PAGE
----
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Do you remember, back when you were a kid, looking in the windows of coffee shops and drug stores and seeing those very tacky plaster of Paris painted ice cream sundaes? Or French fries? Or glass of Coke? Even the local bar had fake mugs of beers and cocktails on display. You don’t have to search for the nostalgic remnants on eBay, they are back!
This time in Japan and not quite as tacky…and very expensive. They are made to “advertise” the foods just as they did here over 50 years ago. Now they’ve upped the game with perfectly swirled ice cream in a cone, elaborately whipped cakes topped with red strawberries, a glistening piece of raw fish atop rice even a fake mug of beer.
Photographer Norbert Schoerner has chronicled them in his new book, Nearly Eternal, co-authored with art director Steve Nakamura, which they say visually explores the questions of reality versus artifice that such fake foods raise. "In a way, the book is less about food than about how we formulate our desire," he told NPR.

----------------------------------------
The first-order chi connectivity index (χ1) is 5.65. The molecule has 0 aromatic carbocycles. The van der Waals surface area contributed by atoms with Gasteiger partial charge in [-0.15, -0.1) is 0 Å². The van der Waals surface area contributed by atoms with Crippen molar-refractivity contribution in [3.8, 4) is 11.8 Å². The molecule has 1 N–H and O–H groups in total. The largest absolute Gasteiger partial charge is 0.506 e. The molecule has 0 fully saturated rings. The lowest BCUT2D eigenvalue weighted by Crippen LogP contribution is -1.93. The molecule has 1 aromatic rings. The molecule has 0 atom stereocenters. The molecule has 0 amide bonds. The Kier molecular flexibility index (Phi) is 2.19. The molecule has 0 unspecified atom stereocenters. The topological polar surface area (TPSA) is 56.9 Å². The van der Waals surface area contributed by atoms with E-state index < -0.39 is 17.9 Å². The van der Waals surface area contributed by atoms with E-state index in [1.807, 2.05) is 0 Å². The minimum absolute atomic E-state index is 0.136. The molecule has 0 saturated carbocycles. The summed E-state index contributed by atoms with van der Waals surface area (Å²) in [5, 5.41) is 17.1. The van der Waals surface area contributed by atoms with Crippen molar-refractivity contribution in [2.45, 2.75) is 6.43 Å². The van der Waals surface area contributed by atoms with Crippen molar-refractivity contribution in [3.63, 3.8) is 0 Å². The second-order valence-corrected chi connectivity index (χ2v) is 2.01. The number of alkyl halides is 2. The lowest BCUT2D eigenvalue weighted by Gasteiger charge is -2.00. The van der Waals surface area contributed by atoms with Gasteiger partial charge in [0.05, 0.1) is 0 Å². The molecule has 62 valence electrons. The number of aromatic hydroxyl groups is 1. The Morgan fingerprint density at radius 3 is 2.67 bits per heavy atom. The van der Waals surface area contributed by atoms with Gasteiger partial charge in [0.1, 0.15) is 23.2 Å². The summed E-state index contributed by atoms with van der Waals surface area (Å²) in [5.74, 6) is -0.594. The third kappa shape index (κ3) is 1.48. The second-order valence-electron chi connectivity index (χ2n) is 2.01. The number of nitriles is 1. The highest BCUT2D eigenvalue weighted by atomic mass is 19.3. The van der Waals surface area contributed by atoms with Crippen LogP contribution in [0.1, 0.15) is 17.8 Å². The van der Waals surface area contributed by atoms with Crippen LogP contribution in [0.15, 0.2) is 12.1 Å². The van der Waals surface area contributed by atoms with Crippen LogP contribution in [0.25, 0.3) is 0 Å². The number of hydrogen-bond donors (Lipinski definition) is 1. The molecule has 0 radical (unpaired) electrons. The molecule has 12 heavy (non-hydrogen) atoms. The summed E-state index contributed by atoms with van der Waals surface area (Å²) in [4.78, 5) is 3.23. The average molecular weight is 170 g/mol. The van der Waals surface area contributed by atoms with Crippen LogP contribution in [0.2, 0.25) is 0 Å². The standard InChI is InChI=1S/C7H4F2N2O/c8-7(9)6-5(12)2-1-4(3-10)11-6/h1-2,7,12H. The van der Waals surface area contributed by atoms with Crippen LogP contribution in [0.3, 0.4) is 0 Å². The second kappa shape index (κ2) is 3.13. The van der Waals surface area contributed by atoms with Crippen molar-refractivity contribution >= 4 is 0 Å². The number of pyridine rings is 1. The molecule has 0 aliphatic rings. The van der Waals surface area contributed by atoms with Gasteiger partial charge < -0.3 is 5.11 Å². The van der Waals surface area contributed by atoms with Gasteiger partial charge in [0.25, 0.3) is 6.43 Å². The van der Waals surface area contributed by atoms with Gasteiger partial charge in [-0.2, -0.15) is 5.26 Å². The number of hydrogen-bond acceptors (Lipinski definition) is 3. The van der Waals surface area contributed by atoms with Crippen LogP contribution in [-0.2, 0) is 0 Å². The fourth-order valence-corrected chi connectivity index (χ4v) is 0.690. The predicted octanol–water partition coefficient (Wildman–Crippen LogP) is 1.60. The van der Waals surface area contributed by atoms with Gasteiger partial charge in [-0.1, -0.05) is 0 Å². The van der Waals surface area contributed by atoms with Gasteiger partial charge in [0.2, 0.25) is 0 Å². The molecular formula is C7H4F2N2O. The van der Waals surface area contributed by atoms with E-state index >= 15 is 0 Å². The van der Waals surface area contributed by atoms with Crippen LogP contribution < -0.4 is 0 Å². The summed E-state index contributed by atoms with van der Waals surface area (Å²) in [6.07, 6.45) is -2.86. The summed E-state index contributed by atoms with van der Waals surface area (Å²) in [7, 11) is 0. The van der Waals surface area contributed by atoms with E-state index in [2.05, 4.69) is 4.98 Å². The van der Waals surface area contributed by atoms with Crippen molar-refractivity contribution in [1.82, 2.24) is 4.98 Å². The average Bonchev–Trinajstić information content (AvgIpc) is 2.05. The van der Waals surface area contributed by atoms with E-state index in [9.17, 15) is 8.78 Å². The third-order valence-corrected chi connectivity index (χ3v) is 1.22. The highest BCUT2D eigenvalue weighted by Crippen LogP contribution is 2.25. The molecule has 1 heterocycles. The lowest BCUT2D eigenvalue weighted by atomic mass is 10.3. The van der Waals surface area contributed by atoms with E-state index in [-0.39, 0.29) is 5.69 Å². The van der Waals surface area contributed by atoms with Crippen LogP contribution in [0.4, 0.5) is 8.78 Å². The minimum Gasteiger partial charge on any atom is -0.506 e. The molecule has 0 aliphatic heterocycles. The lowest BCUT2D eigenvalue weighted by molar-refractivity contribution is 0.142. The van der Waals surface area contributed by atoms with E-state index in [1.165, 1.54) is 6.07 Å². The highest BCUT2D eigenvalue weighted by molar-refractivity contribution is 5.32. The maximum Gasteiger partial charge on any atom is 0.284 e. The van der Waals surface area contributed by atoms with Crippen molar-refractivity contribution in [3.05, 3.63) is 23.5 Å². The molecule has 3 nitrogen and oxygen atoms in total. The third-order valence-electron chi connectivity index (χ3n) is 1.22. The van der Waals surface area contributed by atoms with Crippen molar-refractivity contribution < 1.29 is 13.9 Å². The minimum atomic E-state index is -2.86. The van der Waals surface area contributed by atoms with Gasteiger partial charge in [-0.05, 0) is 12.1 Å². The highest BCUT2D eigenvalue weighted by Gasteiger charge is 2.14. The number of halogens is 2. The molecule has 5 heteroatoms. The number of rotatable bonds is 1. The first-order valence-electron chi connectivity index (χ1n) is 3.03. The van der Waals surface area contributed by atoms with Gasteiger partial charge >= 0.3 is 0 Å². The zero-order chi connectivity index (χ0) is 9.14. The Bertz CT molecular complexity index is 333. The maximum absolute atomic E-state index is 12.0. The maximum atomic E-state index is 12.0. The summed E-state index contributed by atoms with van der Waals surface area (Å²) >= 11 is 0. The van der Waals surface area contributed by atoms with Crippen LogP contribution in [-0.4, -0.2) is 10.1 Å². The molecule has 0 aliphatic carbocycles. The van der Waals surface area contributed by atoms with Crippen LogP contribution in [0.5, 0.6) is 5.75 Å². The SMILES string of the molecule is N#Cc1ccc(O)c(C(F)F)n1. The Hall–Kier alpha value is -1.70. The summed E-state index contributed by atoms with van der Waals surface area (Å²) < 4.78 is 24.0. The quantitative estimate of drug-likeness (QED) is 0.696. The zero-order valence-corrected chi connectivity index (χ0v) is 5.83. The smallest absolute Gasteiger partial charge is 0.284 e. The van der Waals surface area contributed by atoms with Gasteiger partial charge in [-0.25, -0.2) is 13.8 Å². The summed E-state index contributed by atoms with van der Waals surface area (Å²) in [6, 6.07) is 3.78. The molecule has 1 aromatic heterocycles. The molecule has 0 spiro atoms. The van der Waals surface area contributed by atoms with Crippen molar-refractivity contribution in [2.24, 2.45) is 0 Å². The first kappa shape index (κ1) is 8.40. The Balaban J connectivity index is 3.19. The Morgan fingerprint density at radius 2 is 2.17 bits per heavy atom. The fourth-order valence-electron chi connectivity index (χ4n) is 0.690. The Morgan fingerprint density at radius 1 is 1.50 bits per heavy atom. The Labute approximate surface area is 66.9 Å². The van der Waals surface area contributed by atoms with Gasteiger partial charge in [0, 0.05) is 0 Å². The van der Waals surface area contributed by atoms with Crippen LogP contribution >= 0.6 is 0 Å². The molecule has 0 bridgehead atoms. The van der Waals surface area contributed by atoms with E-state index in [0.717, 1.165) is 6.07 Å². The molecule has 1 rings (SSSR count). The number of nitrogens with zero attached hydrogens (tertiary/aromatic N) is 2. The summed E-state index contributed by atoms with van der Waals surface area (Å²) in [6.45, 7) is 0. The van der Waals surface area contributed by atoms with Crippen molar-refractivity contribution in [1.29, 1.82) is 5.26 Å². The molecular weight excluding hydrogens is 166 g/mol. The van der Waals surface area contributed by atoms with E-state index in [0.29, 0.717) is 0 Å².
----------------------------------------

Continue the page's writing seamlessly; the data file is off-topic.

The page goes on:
There are no words in the book, just photos of which some are real foods and some are fake foods. The only words in the book, besides the authors names, is an inscription from the Bible "All man's efforts are for his mouth, yet his appetite is never satisfied" — Ecclesiastes 6:7
Schoerner says that there is also a side culture of fake food "championships and display shows — only in Japan.
The “Mini Food” Trend Just Keeps Getting Smaller
Korean artist Mimine's Facebook page is loaded with miniature versions of foods, which are actually edible. And her YouTube channel offers step-by-step videos so you could try to make this yourself. She prepares these foods in her miniature kitchen which is fully equipped with stove, fridge, sink and even a mini battery powered blender. Each dish is about the size of her thumbnail. There are over 410,000 subscribers to her YouTube channel and some of her mini food videos have over 2 million views. Of course her instructions are in Korean so get the Google translate loaded before you start watching.